Temporary site chosen for downtown Arlington library
09/02/2014 7:29 PM
09/02/2014 7:30 PM
The Central Library could be closed by the end of the year, but residents will be able to check out books and movies and access public computers while a new downtown library is being built.
The Arlington City Council learned Tuesday that a temporary location will open at the former Water Utilities North Service Center, 200 N. Cooper St., between Division and Main streets.
“It was really important to us to stay in the downtown area,” Libraries Director Cary Siegfried said.
The timing of the library’s relocation depends on the schedule of the private developers, Atlanta-based Integral Development and Dallas-based Catalyst Development.
The developers plan to tear down the 40-year-old George W. Hawkes Central Library next year to make way for a $29 million mixed-use development. In turn, Arlington will build a $25 million downtown library on public land north of City Hall within two years.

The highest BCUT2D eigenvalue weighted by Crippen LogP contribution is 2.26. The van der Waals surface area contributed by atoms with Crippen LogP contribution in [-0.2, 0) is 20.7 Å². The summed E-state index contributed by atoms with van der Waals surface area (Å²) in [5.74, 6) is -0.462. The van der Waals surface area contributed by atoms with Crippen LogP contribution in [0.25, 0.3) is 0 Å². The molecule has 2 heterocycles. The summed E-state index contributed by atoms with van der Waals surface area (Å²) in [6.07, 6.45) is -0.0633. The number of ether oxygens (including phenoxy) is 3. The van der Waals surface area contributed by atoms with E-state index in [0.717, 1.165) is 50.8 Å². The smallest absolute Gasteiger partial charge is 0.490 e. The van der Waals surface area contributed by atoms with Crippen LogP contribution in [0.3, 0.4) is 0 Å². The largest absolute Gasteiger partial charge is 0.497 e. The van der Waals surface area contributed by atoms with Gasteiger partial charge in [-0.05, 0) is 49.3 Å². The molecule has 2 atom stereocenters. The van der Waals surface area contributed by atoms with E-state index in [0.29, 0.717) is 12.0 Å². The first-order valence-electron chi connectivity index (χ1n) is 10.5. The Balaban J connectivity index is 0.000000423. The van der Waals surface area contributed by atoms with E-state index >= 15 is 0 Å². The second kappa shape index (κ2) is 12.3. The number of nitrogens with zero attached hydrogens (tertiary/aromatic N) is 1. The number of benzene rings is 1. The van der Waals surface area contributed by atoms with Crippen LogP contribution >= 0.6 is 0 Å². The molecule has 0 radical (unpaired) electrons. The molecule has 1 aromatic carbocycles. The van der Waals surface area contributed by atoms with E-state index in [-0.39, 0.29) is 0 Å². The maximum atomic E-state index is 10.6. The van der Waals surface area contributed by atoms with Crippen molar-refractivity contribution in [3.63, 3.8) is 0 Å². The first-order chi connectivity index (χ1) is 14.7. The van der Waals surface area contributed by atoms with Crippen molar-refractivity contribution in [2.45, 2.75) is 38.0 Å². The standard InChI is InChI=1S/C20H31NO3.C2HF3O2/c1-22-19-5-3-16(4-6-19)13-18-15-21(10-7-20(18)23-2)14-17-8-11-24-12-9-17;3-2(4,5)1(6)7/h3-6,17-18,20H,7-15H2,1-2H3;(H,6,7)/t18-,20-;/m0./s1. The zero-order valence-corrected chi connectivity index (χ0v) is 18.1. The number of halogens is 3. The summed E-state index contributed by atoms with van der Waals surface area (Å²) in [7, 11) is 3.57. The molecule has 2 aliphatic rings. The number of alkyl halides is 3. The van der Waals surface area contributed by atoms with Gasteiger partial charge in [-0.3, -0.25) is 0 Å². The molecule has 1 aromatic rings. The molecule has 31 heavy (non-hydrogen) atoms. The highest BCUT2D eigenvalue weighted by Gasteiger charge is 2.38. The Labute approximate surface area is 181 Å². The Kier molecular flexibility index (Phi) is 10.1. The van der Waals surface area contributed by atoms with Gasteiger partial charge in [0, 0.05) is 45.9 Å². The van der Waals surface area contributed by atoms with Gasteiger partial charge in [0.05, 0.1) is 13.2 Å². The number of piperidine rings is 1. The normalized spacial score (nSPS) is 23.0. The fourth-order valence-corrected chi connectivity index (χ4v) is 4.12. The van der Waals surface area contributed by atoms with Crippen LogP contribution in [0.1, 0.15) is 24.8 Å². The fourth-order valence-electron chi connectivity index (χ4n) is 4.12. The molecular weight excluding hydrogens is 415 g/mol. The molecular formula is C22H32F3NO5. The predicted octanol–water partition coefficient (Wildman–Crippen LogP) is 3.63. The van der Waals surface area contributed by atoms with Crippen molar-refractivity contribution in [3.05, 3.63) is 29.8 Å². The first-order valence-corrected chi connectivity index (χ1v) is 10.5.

During the transition, library patrons can browse a limited selection of new fiction and nonfiction books, movies, audiobooks and children’s books at the Water Utilities site, Siegfried said.
Patrons can also request items from the Central Library’s collection, most of which will be stored in a climate-controlled warehouse, for pickup at the temporary site or any branch.
The library has not found suitable warehouse space but expects to secure a location soon, Siegfried said.
Arlington had considered the Meadowbrook Recreation Center as a temporary site, Siegfried said. But that building has air-conditioning problems and is located off Abram Street, which will soon be rebuilt.
“We would have been able to take a good deal of our collection there,” Siegfried said. “What tipped the scale for us was that Abram Street will be under construction for the next several years.”
Siegfried said the Water Utilities site on Cooper Street, near the Parks and Recreation Administration Building, will need $30,000 to $45,000 in renovations, including improvements to support 16 to 18 public computers.
The Central Library’s popular genealogy collection is expected to be moved temporarily to the Northeast Branch Library, 1905 Brown Blvd., until the new library opens, Siegfried said.
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